“If you look at vegan meat sales and conventional meat sales 2020-21, you’ll see a huge jump in both conventional and non-vegetarian meats dramatically. If you look at vegan meat and conventional meat sales from 2021 to 2022, you’ll see zero growth in plant-based meat and negative growth in annual sales of conventional meat. In the U.S. Does this mean that consumers have an absolute interest in plant-based meat and are in fact less interested in conventional meat?
“Covid transformed things significantly in 2020-21, and then that shift rebounded in the other direction in 2021-22, both in terms of what consumers buy and where they buy, food service versus retail, for example.”
By surveying players in the plant-based meat market, Kony and Baumgartner sought to distinguish the likes of branded manufacturers such as Beyond Meat and Impossible Foods, and broader companies offering so-called secondary offerings, which were acquired through the acquisition.
Hain Celestial in the US with the Linda McCartney Group, UK-based Nomad Foods, Nestlé with Sweet Earth (US) and Garden Gourmet (Europe), Unilever’s The Vegetarian Butcher and Kellogg’s MorningStar Farms are examples of this the last one.
Baumgartner says branded manufacturers are unlikely to be interested in researching an outside brand or company because they are making efforts beyond building “equity” in their “master” lines. However, those with secondary offerings may be more inclined to promote what are still “startups” through acquisitions.
“The question will become: Do brands have enough recognition, do you invest enough in these brands or is innovation good enough over time to be able to scale these brands?” Baumgartner argues. “At this point, there could be options to either separate them, if the market improves, or make other acquisitions that are there to build on the IT and R&D side.”
Coney says MorningStar Farms may be a different kettle of fish as a brand that has been around for years and is number three in the United States. However, he says there is still plenty of interest in the vegan meat market, with deals struck at attractive multiples.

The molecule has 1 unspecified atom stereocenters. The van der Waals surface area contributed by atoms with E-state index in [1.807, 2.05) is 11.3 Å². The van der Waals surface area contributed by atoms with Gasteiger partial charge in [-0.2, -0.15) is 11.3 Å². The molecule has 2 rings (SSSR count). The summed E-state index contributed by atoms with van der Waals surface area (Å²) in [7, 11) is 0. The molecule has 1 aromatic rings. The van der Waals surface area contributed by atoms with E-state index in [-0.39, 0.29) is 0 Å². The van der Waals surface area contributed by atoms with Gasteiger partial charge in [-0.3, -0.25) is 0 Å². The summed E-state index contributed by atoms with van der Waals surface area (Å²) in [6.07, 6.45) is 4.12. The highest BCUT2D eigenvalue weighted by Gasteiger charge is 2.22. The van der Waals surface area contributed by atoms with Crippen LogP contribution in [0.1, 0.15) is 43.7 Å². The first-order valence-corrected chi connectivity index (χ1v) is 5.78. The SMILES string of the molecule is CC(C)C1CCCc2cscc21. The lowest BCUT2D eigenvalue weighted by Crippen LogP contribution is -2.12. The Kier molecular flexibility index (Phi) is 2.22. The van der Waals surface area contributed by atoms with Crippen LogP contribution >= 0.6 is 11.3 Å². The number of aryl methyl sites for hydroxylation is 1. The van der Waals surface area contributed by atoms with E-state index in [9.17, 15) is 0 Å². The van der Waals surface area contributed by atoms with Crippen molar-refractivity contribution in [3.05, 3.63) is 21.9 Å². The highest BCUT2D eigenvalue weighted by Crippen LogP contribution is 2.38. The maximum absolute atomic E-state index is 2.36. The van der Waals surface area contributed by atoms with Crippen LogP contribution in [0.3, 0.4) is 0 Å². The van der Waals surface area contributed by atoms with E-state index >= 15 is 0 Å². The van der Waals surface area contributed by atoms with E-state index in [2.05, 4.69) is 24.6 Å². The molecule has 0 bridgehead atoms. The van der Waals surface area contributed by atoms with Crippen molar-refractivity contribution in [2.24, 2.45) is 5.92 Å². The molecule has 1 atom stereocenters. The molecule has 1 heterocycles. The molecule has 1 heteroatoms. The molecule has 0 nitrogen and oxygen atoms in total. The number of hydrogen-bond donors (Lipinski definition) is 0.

While Kellogg’s spin-offs could be an integral part of a group-wide business reorganization, the sale proposal could be a way to test the waters and potential appetite.
“Product quality hasn’t fundamentally changed over the past 10 to 15 years — they don’t have huge technological advantages or a strong R&D department to drive a lot of growth in the future,” he says. “They probably don’t just want to invest what it takes to put these things in place, but someone else might.”
Coney adds, “You’re probably thinking Kellogg, look, there’s a lot of interest in the market, a lot of people are seeing opportunity. If we’re thinking about selling in the next few years, now is the time to get the highest potential sales multiplier.”
As with a technological boom or any rapidly developing industry, there will be winners and losers in the vegetarian meat market. Kony says there are some private companies working on meat substitutes in the UK that may “run into problems” on the back of high ratings. And those in similar predicaments to MorningStar Farms “from the perspective of the biggest food player.”
“They’ve come up with extended product line extensions and things like that, but they haven’t significantly improved product quality in the last 10 years. The brand doesn’t particularly resonate, and I think it’s going to stagnate and slowly drop in sales as younger companies start with quality products. Better, more robust R&D and better marketing at dumping some of its sales and capitalizing on a significant portion of category growth,” he says.
Check out Just Food’s US analysis here: Is the US vegetarian meat market facing an inflection point or a short-term reversal?